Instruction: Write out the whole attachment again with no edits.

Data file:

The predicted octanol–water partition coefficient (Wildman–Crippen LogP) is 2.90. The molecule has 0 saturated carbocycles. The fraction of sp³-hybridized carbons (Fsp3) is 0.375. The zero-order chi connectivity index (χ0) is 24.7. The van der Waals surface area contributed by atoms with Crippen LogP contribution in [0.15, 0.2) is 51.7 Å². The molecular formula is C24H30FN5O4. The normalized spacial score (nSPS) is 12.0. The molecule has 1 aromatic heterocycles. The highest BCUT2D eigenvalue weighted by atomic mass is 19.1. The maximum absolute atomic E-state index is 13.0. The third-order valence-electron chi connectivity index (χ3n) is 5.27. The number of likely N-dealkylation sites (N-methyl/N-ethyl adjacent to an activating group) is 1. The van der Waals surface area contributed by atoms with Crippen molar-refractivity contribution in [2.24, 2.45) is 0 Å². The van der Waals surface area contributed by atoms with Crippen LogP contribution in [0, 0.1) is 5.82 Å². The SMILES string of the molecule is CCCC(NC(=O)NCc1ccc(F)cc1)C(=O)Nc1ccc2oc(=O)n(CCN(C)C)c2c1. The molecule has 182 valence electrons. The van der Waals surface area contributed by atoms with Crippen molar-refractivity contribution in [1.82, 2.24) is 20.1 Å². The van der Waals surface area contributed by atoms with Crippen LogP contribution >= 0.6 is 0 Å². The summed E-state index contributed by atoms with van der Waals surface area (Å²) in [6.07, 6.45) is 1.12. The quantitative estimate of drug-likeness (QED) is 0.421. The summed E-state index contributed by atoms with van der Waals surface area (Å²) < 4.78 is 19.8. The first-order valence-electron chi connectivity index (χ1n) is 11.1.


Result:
The predicted octanol–water partition coefficient (Wildman–Crippen LogP) is 2.90. The molecule has 0 saturated carbocycles. The fraction of sp³-hybridized carbons (Fsp3) is 0.375. The zero-order chi connectivity index (χ0) is 24.7. The van der Waals surface area contributed by atoms with Crippen LogP contribution in [0.15, 0.2) is 51.7 Å². The molecular formula is C24H30FN5O4. The normalized spacial score (nSPS) is 12.0. The molecule has 1 aromatic heterocycles. The highest BCUT2D eigenvalue weighted by atomic mass is 19.1. The maximum absolute atomic E-state index is 13.0. The third-order valence-electron chi connectivity index (χ3n) is 5.27. The number of likely N-dealkylation sites (N-methyl/N-ethyl adjacent to an activating group) is 1. The van der Waals surface area contributed by atoms with Crippen molar-refractivity contribution in [2.24, 2.45) is 0 Å². The van der Waals surface area contributed by atoms with Crippen LogP contribution in [0, 0.1) is 5.82 Å². The SMILES string of the molecule is CCCC(NC(=O)NCc1ccc(F)cc1)C(=O)Nc1ccc2oc(=O)n(CCN(C)C)c2c1. The molecule has 182 valence electrons. The van der Waals surface area contributed by atoms with Crippen molar-refractivity contribution in [1.82, 2.24) is 20.1 Å². The van der Waals surface area contributed by atoms with Crippen LogP contribution >= 0.6 is 0 Å². The summed E-state index contributed by atoms with van der Waals surface area (Å²) in [6.07, 6.45) is 1.12. The quantitative estimate of drug-likeness (QED) is 0.421. The summed E-state index contributed by atoms with van der Waals surface area (Å²) < 4.78 is 19.8. The first-order valence-electron chi connectivity index (χ1n) is 11.1.